THE first of seven Sunday night programmes explaining and interpreting the major non-Christian religions of the world will be screened by Associated Television on August 21 at 6.55 p.m. The final programme will compare their origins, beliefs and developments with those of Christianity.
A large part of the series, East of Canterbury, was filmed on location in Britain, in the places of worship and homes of local adherents. The first, "From Small Beginnings" will examine the basic questions: "How did religion start?", "What do we mean by religion?" and "Are the religions that we know today a sophisticated development Of the superstitions of primitive man?"
Appearing in this programme, under the chairmanship of John Pett, are Prof. D. J. Wiseman, Professor of Assyriology, School of Oriental and African Studies, London University, and Dr. Geoffrey Parrinder, Reader in Comparative Study of Religion, King's College, London University.
The second, "The Way" deals with moral thought and teaching in China in the first millennium BC and will be an anthology of excerpts from the Book of TAO and the stories of Confucius, read against a changing background of Chinese paintings. This programme, also linked by John Pett, will feature Dr. Katherine Whitaker of the School of Oriental and A f r i c a n Studies, who, being Chinese, will show why these teachings had such appeal for the people of her country.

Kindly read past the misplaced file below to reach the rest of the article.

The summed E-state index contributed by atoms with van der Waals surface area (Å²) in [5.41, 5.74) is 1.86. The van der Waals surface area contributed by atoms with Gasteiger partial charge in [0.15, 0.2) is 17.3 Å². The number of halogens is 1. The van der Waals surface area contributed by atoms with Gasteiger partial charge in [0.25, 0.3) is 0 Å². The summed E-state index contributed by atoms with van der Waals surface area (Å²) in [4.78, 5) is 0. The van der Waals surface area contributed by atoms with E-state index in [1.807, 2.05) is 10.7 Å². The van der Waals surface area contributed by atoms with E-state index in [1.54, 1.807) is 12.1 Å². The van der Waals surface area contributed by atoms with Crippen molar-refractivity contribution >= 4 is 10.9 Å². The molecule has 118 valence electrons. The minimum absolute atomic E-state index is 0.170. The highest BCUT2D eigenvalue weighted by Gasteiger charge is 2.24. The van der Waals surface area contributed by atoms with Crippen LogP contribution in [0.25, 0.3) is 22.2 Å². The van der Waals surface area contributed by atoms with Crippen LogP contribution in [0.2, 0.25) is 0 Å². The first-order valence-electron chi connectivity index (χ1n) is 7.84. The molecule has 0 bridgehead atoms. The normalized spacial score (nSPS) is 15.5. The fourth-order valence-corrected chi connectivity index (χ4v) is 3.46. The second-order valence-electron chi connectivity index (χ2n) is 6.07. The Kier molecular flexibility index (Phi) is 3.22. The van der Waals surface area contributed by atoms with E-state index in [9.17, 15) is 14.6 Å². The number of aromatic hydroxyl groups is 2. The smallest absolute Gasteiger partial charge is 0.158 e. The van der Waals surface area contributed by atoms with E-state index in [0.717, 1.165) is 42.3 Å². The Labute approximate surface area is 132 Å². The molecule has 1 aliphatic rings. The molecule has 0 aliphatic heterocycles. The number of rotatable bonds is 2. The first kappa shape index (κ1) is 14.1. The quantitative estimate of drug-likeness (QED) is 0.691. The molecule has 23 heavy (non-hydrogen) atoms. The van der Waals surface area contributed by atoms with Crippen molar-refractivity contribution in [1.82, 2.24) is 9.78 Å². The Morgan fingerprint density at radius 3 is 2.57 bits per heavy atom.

The following four will deal with Hinduism, Buddhism, Judaism and Islam. Each programme will present a member of the equivalent of the priesthood and one or more lay people who will explain their beliefs and how their religions guide their everyday lives. The various forms of worship— often against very English backgrounds—will be seen.
The series, which will be fully networked, is produced for ATV by Michael Jeans who says: "One is struck, despite major basic differences, by the fact that man seems to be searching for the same thing, and that the teachings of whichever religion he may follow on this path appears to have marked similarities."